Discussion on Capitalism

Marx: We are gathered here today to discuss our current economic, political, and social situation.

Smith: Politics? Social situation? I’m only here to talk about economics….

Marx: Well Smith when you improve the lives of citizens, and arrange politics so that it will benefit the people, economics will also improve.

Smith: Marx I’d have to disagree. You must first improve the economy in order to improve the lives of citizens.

Marx: But Smith the history of all societies has always been a struggle between classes: the struggle between the oppressed and the oppressor! It’s more complicated than simply economics.

Simon: Do you not see the interconnection between the oppressed and the oppressor, and how they are both to blame?

Marx: No! I blame the bourgeois for all the struggles of the proletariat!

Simon: But do you not see that it is the competition which is at fault? Competition makes everyone each other’s enemies.

Marx: Are you defending the bourgeois?

Simon: It’s not that I am defending them, but I am saying that all are hurt by the division of labor. You seem to believe that all bourgeois are successful. It is very easy for one to fall from their position as bourgeois into the proletariat class. Only the people who create the cheapest and highest of quality will succeed. Not only does this create suffering for that person, but it also wastes resources. All the machines in their factory will go to waste because of the high specification. Most importantly competition takes away humanity by creating a population who are hostile to each other.

Smith: How does it make everyone each others’ enemy? Working together, especially with division of labor creates higher efficiency because you aren’t switching from one task to another, and leads to further innovation.

Simon: They are enemies because in order to succeed in a capitalist economy one must destroy another person. It leads to people deriving satisfaction from others misery.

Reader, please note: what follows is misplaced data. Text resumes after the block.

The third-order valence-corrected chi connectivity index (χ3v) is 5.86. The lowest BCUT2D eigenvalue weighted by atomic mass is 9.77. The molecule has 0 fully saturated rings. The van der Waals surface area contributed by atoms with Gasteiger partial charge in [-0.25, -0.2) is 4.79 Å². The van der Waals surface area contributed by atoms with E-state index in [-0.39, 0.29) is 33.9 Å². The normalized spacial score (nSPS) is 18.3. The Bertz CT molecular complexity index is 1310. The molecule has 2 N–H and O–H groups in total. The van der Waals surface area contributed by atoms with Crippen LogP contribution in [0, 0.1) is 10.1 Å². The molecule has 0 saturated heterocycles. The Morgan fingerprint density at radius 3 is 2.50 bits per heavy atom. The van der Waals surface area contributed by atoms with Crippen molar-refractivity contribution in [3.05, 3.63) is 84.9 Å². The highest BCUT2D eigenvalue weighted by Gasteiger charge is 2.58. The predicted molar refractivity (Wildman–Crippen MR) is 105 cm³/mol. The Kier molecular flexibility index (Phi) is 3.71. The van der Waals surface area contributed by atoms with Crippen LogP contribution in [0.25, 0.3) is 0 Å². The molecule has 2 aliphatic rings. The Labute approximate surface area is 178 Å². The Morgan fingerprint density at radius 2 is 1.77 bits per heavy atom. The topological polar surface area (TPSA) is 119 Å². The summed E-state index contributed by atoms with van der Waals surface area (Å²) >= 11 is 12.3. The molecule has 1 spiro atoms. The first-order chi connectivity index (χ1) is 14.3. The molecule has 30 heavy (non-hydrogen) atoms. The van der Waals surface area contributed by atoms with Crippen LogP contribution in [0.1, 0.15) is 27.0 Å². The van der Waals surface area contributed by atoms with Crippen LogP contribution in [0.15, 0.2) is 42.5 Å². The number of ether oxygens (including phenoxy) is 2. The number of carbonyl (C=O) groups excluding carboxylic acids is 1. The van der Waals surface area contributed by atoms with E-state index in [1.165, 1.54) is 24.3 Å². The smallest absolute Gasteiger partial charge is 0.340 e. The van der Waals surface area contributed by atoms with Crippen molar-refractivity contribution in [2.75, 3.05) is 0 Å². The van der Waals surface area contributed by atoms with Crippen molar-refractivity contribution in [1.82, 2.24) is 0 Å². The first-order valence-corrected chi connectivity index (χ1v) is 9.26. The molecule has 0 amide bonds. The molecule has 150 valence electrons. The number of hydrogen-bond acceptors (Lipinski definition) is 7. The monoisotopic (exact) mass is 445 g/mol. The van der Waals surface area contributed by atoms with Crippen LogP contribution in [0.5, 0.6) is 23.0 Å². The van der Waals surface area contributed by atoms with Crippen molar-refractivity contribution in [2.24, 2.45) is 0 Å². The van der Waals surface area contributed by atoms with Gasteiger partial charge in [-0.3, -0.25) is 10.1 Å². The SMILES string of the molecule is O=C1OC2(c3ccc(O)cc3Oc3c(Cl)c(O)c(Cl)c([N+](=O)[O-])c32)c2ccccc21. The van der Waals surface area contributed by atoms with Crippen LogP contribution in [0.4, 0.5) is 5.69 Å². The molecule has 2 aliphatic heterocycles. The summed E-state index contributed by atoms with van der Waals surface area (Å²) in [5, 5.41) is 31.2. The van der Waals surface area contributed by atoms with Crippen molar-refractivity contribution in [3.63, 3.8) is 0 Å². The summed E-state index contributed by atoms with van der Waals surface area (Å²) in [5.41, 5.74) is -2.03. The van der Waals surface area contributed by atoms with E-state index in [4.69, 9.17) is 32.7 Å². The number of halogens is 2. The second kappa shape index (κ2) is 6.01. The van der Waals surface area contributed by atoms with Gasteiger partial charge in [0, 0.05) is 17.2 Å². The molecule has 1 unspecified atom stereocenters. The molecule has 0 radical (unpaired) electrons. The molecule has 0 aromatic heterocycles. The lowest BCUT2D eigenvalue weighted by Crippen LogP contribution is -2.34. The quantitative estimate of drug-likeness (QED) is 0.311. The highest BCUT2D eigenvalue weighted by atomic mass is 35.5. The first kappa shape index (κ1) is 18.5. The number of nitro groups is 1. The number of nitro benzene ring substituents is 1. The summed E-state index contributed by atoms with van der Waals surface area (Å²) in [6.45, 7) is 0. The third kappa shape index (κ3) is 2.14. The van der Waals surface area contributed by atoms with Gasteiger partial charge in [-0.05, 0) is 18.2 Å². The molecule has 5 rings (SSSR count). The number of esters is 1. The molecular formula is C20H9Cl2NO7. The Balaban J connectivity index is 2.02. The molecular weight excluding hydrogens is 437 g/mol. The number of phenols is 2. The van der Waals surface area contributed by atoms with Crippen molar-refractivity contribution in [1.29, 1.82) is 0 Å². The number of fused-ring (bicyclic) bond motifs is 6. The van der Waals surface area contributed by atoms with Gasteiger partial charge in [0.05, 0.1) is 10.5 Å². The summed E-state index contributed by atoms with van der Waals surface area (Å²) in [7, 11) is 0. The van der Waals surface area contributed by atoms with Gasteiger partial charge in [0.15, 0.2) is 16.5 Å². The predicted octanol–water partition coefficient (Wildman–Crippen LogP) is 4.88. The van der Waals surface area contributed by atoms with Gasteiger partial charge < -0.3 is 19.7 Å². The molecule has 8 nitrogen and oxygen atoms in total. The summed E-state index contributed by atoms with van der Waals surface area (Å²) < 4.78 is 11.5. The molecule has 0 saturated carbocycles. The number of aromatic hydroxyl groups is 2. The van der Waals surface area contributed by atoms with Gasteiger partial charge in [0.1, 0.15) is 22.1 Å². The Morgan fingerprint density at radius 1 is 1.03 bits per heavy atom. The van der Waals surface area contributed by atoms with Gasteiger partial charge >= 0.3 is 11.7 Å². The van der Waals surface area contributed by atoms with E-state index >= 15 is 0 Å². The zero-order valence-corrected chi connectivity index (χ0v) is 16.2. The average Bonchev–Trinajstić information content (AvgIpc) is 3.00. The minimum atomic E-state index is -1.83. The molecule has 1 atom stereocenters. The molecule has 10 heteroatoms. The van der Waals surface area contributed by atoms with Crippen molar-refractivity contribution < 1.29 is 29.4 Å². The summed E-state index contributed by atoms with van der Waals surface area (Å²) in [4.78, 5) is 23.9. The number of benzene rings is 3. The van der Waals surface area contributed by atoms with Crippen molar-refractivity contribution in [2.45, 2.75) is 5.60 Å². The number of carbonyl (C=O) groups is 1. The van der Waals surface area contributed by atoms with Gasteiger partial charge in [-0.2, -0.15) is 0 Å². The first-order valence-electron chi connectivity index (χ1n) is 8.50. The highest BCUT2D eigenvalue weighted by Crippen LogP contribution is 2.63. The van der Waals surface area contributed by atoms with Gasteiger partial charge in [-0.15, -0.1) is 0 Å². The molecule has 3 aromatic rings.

Marx: Smith you also have to think about the effects of overproduction when division of labor leads to too much efficiency.

Smith: I do not believe that there is such a thing as being excessively productive….That’s simply counterintuitive.

Marx: But when you produce too much it will lead to a surplus.

Smith: Yes a surplus that may be used to benefit the workers! They will be able to trade or increase technology with these surpluses.

Marx: Overproduction is an epidemic!

Simon: When you produce more than can be consumed you will end up with underconsumption which will lead to lower wages for the workers, and a lower quality of life.

Smith: How does this happen simply from dividing labor, and making everything more efficient?

Marx: You must see that when you take away specialization you make it so any citizen can accomplish all jobs. Now not only do you have a surplus of goods, but also a surplus of workers. Since jobs are so simplified, many people are capable of doing them, and there are no longer specialized jobs. This leads to a giant surplus of workers which allows employers to keep lowering wages. As Simon believes that competition leads to a lack of humanity, I believe that the division of labor takes away human qualities by making laborers nothing more than an extension of the machine.

Smith: But people have always worked, why now would they be so affected by their jobs?

Marx: All of the proletariat’s energy is focused on finding work, and working enough hours to be able to feed his family. This takes away his ability to maintain family values, to the point that he must send his children to work.

Simon: But do you see how the division of labor can be harmful to both classes?

Marx: The only way the bourgeois are harmed is in the revolution by the proletariat. I am organizing today who is with me?

Smith: I’m no activist. Publishing literature is enough for me.

Simon: Me too, Marx is too much of a rebel for my liking. I’m more for writing about my ideas, not taking action, but I wish you luck.

Comparing American and French Revolutionary Documents

In both the American and French revolutionary doctrines, the goal is to inspire and rouse a nation into rebellion. In order to complete such a monumental task, the authors center their declarations on the idea that citizens’ natural and “inalienable” rights are being taken away by the current government.  In both the Declaration of Independence and The Declaration of the Rights of Man, natural rights are defined as god-given life, property, and liberty.  Both doctrines emphasize that liberty lies in the insurance of safety and happiness of every man.